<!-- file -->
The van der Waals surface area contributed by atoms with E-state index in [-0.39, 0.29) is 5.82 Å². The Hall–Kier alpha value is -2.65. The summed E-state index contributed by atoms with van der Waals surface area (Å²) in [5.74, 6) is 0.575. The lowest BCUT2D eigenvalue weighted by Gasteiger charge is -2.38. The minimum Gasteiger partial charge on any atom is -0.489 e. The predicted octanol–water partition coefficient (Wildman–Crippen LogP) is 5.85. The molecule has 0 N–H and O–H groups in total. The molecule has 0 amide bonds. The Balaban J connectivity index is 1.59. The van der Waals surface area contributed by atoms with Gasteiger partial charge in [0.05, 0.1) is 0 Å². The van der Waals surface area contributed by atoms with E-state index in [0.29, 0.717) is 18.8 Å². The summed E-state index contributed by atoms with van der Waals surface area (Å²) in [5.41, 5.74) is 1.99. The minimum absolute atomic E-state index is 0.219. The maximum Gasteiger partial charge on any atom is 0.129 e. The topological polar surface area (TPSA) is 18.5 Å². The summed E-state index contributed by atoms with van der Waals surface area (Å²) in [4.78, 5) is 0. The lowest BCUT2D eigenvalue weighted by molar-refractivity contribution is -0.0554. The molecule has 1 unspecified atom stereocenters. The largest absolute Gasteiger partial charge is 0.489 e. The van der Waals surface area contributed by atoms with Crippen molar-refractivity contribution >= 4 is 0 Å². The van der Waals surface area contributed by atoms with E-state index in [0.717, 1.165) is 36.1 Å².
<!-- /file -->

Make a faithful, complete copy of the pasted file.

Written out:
The van der Waals surface area contributed by atoms with E-state index in [-0.39, 0.29) is 5.82 Å². The Hall–Kier alpha value is -2.65. The summed E-state index contributed by atoms with van der Waals surface area (Å²) in [5.74, 6) is 0.575. The lowest BCUT2D eigenvalue weighted by Gasteiger charge is -2.38. The minimum Gasteiger partial charge on any atom is -0.489 e. The predicted octanol–water partition coefficient (Wildman–Crippen LogP) is 5.85. The molecule has 0 N–H and O–H groups in total. The molecule has 0 amide bonds. The Balaban J connectivity index is 1.59. The van der Waals surface area contributed by atoms with Gasteiger partial charge in [0.05, 0.1) is 0 Å². The van der Waals surface area contributed by atoms with E-state index in [0.29, 0.717) is 18.8 Å². The summed E-state index contributed by atoms with van der Waals surface area (Å²) in [5.41, 5.74) is 1.99. The minimum absolute atomic E-state index is 0.219. The maximum Gasteiger partial charge on any atom is 0.129 e. The topological polar surface area (TPSA) is 18.5 Å². The summed E-state index contributed by atoms with van der Waals surface area (Å²) in [4.78, 5) is 0. The lowest BCUT2D eigenvalue weighted by molar-refractivity contribution is -0.0554. The molecule has 1 unspecified atom stereocenters. The largest absolute Gasteiger partial charge is 0.489 e. The van der Waals surface area contributed by atoms with Crippen molar-refractivity contribution >= 4 is 0 Å². The van der Waals surface area contributed by atoms with E-state index in [0.717, 1.165) is 36.1 Å².